Week of June 3, 2019
A weekly Saturday recap to share with you our favorite links, discoveries, exhibitions, and more from the past seven days. This week, a chair made from unrecyclable Styrofoam, lights that make us dream of seafood feasts, and punk-inflected marble — plus other highlights from this weekend’s EDIT Napoli.
Who among us is immune to a striking mirror moment? Barcelona-based Colapso Studio’s new project, Arch, explores the impact of materiality on a familiar home object. Made using recycled — and recyclable — reclaimed plastics, each Arch (available in three sizes) is unique and will be made to order. © Laia Sabaté
Mumbai-based textile designer Yashvi Suchak looked to a melding of old and new when designing a crop of new rugs for Hatsu. Inspired by Indian artists like SH Raza as well as Memphis Design, Suchak used traditional weaving techniques to create something with a notably modern sensibility. They’d be perfect in a sunny living room, or even a kid’s space.
Brooklyn-based designer Robert Sukrachand wants us to think about touching tables. The second iteration of his Torus table series evolves 2018’s inherently touchy-feely microsuede to feature wood that, despite its hardness, also begs to be touched. We love the interplay of scalloped staves and striped glass table top.
What happens when a metalworker and designer come together? Well, if they both love the sea, it seems they create a lighting collection that calls to mind tentacles, and takes its name from the word Octopus. Frédéric Saulou’s Pulpo collection features hand-shaped “arms” with bulbs that appear suspended, floating in space.
How does 1,000 square feet set in a historic Queen Anne–style building in the heart of the Hudson Valley sound to you? Workstead’s new Hudson showroom is all that and more (see: parquet floors, ornate tiled fireplaces.). Serving as a dynamic venue for exploring new product, exhibitions, and evolving practices, the new space reflects Workstead’s particular interest in the intersection of contemporary design and modernism, alongside craft and provenance.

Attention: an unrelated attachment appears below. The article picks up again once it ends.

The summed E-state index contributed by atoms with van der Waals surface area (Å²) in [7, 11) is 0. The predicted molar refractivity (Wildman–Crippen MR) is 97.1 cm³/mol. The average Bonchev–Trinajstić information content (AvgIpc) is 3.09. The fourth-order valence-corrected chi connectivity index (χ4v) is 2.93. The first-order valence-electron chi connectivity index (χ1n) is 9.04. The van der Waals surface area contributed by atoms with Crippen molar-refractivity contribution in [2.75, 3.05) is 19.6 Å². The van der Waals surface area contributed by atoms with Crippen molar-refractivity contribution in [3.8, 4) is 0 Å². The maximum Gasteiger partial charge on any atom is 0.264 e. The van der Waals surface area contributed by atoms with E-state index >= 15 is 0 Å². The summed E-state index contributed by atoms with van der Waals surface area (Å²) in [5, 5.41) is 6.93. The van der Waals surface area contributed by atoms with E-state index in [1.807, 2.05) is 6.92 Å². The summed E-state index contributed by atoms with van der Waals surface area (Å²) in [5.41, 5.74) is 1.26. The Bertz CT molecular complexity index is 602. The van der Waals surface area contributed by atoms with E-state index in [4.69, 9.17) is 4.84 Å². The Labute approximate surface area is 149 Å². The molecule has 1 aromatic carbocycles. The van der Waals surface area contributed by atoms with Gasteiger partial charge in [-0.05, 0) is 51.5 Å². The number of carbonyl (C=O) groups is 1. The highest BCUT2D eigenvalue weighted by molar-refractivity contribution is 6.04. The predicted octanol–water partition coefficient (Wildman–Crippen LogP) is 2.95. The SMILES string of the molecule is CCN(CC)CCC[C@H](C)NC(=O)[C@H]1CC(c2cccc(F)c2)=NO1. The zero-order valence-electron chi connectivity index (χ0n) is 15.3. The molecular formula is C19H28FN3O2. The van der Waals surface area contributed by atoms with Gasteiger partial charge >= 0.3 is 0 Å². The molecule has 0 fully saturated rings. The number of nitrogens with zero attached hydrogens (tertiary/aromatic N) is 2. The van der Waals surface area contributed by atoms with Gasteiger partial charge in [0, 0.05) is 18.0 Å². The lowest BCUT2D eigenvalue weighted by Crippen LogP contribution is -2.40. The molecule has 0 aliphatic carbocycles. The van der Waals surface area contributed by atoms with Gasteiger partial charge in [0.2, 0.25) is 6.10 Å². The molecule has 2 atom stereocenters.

Like a luxury spaceship — that’s how we prefer our lounge chairs. Baltimore-based design studio Crump & Kwash launched its new ‘June’ lounge chair — which reminds us of an updated Kuramata — at ICFF, featuring an aluminum frame with a reflective polished finish and midnight blue cushioning.
It’s not everyday you encounter a candle that makes you stop in your tracks. So was the case with House of Homer’s duo of hand-poured beeswax beauties. At first blush, we loved the sculptural forms of the vessels themselves, made of biodegradable wax. Named for two now-extinct plants, Silphium (used in classical antiquity as a perfume, aphrodisiac, and medicine), and Santalum fernandezianum (cut to extinction for its aromatic wood), these rather poetic candles register like meditative odes to a time past.
Calling to mind colorful foam, or perhaps marshmallows — or some other textural delight — sculptor Roger Coll’s ceramic sculptures are delightfully striking. Whether sitting pretty or wall-mounted, his bisque-fired twists, stoneware knots, and ceramic coils are making us want to clear all the surfaces in our homes.
A great new piece by ÉCAL grad and now Athens-based designer Savvas Laz: An electric-blue chair crafted from the kind of unrecyclable Styrofoam that’s often found in the packaging of appliances like TVs or refrigerators. “By trying out different compositions, the purpose was to convert these pieces, found in trash bins, into unique objects of everyday use,” Laz says. Laz covers each Styrofoam structure with a water-based resin mixed with powder and fiberglass so as to give it strength.
Just in case you were feeling unsure about brocade, here comes Danish design brand Menu’s new Copenhagen HQ with a very strong argument in favor (same ottoman we swooned over here, but who’s counting). Named “The Audo,” the space consists of a 10-room boutique hotel, café, co-working space, and rotating concept store — a diverse array of use cases ripe for showcasing Menu’s versatile vision.
We love a good rediscovery. The work of 85-year-old Latvian-born Sven Lukin is less known than contemporaries like Frank Stella or Ellsworth Kelly, but he’s right there with them as a pioneer of the shaped canvas. His painting-sculptures of the 1960s, with their delightfully contemporary color fields and forms, are on show at New York’s Hollis Taggart gallery through July 12.
After their powerhouse Milan showing, Bloc Studios — in collaboration with ÉCAL students — are back with a presentation of objects at this year’s inaugural EDIT Napoli, a new design fair devoted to designer-makers. Exploring the balance between material and proportion, the ball-joint mirrors, marble plates pierced with steel, and aluminum-adjoined wedge vases are at once playful, and a bit punk.
Also showing at this weekend’s EDIT Napoli is the work of design collective The Ladies’ Room (Ilaria Bianchi, Agustina Bottoni, Astrid Luglio). Their suspended kinetic sculptures (we love a good mobile moment) feature a tactile mix of elements — brass, lava stone, hand-cut colored glass, oxidized and polished coppers — as an homage to the city of Naples.